Wednesday, July 20, 2005

No Nuclear Weapons Material

So, Tierney's Nadagate continues, and it seems to me that with all the back and forth bickering about whether what Rove, now that we've established him as the leak, did was treasonous or patriotic, the press seems to be forgetting that the presidents claims were based on forged documents and Saddam had received no uranium from Niger. Ambassadors Wilson's claims that the president was presenting faulty information were correct. Rove and Novak's attempts to poison the well by pointing out that Wilson was recommended for the Niger trip by his wife don't affect his points, indeed, it's one of the classic fallacious arguments.
This issue will fade away. Fitzgeralds case will come to nothing. Bush will fire no one. Judith Miller will get out of jail and return to writing articles like the one she wrote before the war began saying that not only would the smoking gun evidence of WMDs be found in Iraq, but a silver bullet (which I guess is a way of saying the evidence is even more compelling?)

That reminds me, I wonder what Chalabi is up to these days. It was he who, while giving fuel to the neo-cons convinced the Times (via Miller) and the Post that there was good reason for the invasion. Then he fell out of US favor a year and a half ago, was accused of counterfeiting Iraqi money, then found religion and was in some group linked to Muqtada al-Sadr. That guy's got real talent. I'm sure we've not seen the last of him.

Saturday, July 16, 2005


"Trajan was ambitious of fame; and as long as mankind shall continue to bestow more liberal applause on their destroyers than on their benefactors, the thirst for military glory will ever be the vice of the most exalted characters"

-Gibbon v.1p35

Vicissitude of Fortune

"The forests and morasses of Germany were filled with a hardy race of barbarians, who despised life when it was separated from freedom; and thought on the first attack, they seemed to yield to the weight of Roman power, they soon, by a single act of despair, regained their independence and reminded Augustus of the vicissitude of fortune."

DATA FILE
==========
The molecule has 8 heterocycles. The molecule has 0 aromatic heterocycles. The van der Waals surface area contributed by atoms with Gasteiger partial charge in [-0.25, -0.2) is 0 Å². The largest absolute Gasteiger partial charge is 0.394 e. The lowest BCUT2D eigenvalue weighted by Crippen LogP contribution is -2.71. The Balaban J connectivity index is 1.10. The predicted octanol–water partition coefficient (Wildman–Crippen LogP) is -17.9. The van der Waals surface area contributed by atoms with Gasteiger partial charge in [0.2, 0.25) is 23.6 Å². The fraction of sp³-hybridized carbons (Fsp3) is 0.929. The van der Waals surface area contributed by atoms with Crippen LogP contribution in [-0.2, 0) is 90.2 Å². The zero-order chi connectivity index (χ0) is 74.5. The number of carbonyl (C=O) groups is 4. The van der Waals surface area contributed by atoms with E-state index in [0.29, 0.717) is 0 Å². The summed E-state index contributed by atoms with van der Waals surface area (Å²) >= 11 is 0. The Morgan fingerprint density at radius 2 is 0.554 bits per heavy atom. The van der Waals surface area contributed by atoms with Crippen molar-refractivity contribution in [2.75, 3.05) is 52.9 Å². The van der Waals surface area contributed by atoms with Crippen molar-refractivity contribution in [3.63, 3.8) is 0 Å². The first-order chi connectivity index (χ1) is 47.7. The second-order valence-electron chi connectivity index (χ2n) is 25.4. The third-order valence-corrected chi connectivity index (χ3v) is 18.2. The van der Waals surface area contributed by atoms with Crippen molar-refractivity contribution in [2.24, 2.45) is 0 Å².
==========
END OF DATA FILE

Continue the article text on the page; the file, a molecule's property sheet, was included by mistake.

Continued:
-Gibbon v.1p32

Edward Gibbon

I've just started reading Edward Gibbon's The History of the Decline and Fall of the Roman Empire. Some of the sentences I've come across thus far are amazing so I've decided to post them here.


In today's New York Times columnist John Tierney suggests Nadagate as a title for the scandal I discuss bellow. A label for "a scandal that's not scandalous" he says. If he's correct, than we have on our hands the most scandalous non-scandalous-scandal ever (I sound like Rumsfeld here). If the courts have gone so far as to send someone to jail for contempt in refusing to break sworn confidentiality when the case involves no real crimes, I think that's sort of scandalous. When the Whitehouse declares that its ridiculous to say Karl Rove had anything to do with the leaking of a CIA agents name and then its later discovered that he had been discussing that very subject with various members of the press, then that might qualify as scandalous. When a country is led to war on false pretenses, misleading statements and outright lies, then that's certainly scandalous. I think that is the larger issue that is being lost sight of in all the questions about the investigation. I really hope that peoples' attentions are once again being drawn to the presidents preverications about the war.

Tuesday, July 12, 2005

Kow Tow

Recently a federal prosecutor was able to cajole Time magazine into submitting to the court the notes of its reporter, Matt Cooper, thereby revealing his confidential sources for a story he wrote. Time Inc. felt that it was better to comply with a court order than to protect the integrity of their employees and their company. Time's Editor in Chief Norman Pearlstine explained his decision saying "I think it sets a bad precedent for journalists to think they are above the law, it leads to anarchy. That is one of the reasons the press is held in such low esteem." Indeed, the press is held in low esteem, but not because reporters think themselves 'above the law'. The press is poorly thought of because for the entire Bush presidency they've done nothing but tow the administration line.
Take, for example, the events that brought us to this current imbroglio. In his State of the Union address in the lead up to the occupation of Iraq, Bush claimed that there was evidence that Saddam Hussein was attempting to purchase yellowcake from Niger to produce nuclear bombs. Before he decided to bring this statement before our nation as causi bellum, it had already been discredited. Did the press aggressively scrutinize the president's claims? No, they let it pass, calling his bluff only after the war had begun. It was the same way for Bush's other claim that Saddam was buying aluminum tubes for use in a centrifuge. Again, after the war the fourth estate was kind enough to inform us that the materials in question could not be used to produce nuclear weapons.
The press is held in low esteem because they seem to have no voice of their own. Now, when two reporters attempt to bravely protect what little voice they've left, one of their editors under-cuts them, and capitulates to the governments demands. We very much need the press to question the policies and actions of this administration, not go along with and do whatever it says.